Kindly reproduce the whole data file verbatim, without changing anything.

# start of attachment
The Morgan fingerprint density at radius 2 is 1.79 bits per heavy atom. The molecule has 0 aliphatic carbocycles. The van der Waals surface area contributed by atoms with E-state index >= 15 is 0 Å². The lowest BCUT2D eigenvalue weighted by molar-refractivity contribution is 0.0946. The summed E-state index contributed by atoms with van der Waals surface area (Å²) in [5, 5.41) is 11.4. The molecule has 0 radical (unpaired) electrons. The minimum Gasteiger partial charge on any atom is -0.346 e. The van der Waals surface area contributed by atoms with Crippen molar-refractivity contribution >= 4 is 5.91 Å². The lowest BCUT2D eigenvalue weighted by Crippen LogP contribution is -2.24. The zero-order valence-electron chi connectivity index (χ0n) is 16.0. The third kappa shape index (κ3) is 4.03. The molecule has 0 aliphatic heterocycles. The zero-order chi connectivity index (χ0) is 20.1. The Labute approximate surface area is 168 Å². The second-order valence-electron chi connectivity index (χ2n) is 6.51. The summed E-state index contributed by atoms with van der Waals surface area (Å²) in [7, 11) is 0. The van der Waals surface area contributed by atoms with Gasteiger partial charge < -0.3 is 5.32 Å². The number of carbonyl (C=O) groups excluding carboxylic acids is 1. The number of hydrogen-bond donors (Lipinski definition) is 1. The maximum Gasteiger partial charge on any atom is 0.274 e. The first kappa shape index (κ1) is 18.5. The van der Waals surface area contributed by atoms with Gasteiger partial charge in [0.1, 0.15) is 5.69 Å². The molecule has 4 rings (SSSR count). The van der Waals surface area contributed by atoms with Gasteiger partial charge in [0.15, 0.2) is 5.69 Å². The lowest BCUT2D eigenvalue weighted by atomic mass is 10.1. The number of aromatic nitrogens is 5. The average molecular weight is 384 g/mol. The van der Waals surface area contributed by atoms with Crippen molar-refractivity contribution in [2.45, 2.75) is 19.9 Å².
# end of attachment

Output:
The Morgan fingerprint density at radius 2 is 1.79 bits per heavy atom. The molecule has 0 aliphatic carbocycles. The van der Waals surface area contributed by atoms with E-state index >= 15 is 0 Å². The lowest BCUT2D eigenvalue weighted by molar-refractivity contribution is 0.0946. The summed E-state index contributed by atoms with van der Waals surface area (Å²) in [5, 5.41) is 11.4. The molecule has 0 radical (unpaired) electrons. The minimum Gasteiger partial charge on any atom is -0.346 e. The van der Waals surface area contributed by atoms with Crippen molar-refractivity contribution >= 4 is 5.91 Å². The lowest BCUT2D eigenvalue weighted by Crippen LogP contribution is -2.24. The zero-order valence-electron chi connectivity index (χ0n) is 16.0. The third kappa shape index (κ3) is 4.03. The molecule has 0 aliphatic heterocycles. The zero-order chi connectivity index (χ0) is 20.1. The Labute approximate surface area is 168 Å². The second-order valence-electron chi connectivity index (χ2n) is 6.51. The summed E-state index contributed by atoms with van der Waals surface area (Å²) in [7, 11) is 0. The van der Waals surface area contributed by atoms with Gasteiger partial charge < -0.3 is 5.32 Å². The number of carbonyl (C=O) groups excluding carboxylic acids is 1. The number of hydrogen-bond donors (Lipinski definition) is 1. The maximum Gasteiger partial charge on any atom is 0.274 e. The first kappa shape index (κ1) is 18.5. The van der Waals surface area contributed by atoms with Gasteiger partial charge in [0.1, 0.15) is 5.69 Å². The molecule has 4 rings (SSSR count). The van der Waals surface area contributed by atoms with Gasteiger partial charge in [0.15, 0.2) is 5.69 Å². The lowest BCUT2D eigenvalue weighted by atomic mass is 10.1. The number of aromatic nitrogens is 5. The average molecular weight is 384 g/mol. The van der Waals surface area contributed by atoms with Crippen molar-refractivity contribution in [2.45, 2.75) is 19.9 Å².